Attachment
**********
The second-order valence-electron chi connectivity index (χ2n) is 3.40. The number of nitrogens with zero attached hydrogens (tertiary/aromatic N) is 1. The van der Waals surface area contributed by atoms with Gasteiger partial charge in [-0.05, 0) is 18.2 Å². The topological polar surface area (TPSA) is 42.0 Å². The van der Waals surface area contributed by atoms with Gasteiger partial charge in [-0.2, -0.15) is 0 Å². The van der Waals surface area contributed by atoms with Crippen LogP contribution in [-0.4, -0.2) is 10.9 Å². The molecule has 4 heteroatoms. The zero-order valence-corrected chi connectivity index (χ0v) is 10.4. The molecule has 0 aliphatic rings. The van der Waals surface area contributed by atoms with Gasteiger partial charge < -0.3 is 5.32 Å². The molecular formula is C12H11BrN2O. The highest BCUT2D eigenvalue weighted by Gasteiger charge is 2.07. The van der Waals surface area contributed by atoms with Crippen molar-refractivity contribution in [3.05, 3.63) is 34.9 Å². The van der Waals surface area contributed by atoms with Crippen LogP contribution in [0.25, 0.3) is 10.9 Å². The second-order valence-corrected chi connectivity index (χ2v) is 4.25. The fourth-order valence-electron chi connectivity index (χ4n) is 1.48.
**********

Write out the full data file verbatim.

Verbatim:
The second-order valence-electron chi connectivity index (χ2n) is 3.40. The number of nitrogens with zero attached hydrogens (tertiary/aromatic N) is 1. The van der Waals surface area contributed by atoms with Gasteiger partial charge in [-0.05, 0) is 18.2 Å². The topological polar surface area (TPSA) is 42.0 Å². The van der Waals surface area contributed by atoms with Gasteiger partial charge in [-0.2, -0.15) is 0 Å². The van der Waals surface area contributed by atoms with Crippen LogP contribution in [-0.4, -0.2) is 10.9 Å². The molecule has 4 heteroatoms. The zero-order valence-corrected chi connectivity index (χ0v) is 10.4. The molecule has 0 aliphatic rings. The van der Waals surface area contributed by atoms with Gasteiger partial charge < -0.3 is 5.32 Å². The molecular formula is C12H11BrN2O. The highest BCUT2D eigenvalue weighted by Gasteiger charge is 2.07. The van der Waals surface area contributed by atoms with Crippen molar-refractivity contribution in [3.05, 3.63) is 34.9 Å². The van der Waals surface area contributed by atoms with Crippen LogP contribution in [0.25, 0.3) is 10.9 Å². The second-order valence-corrected chi connectivity index (χ2v) is 4.25. The fourth-order valence-electron chi connectivity index (χ4n) is 1.48.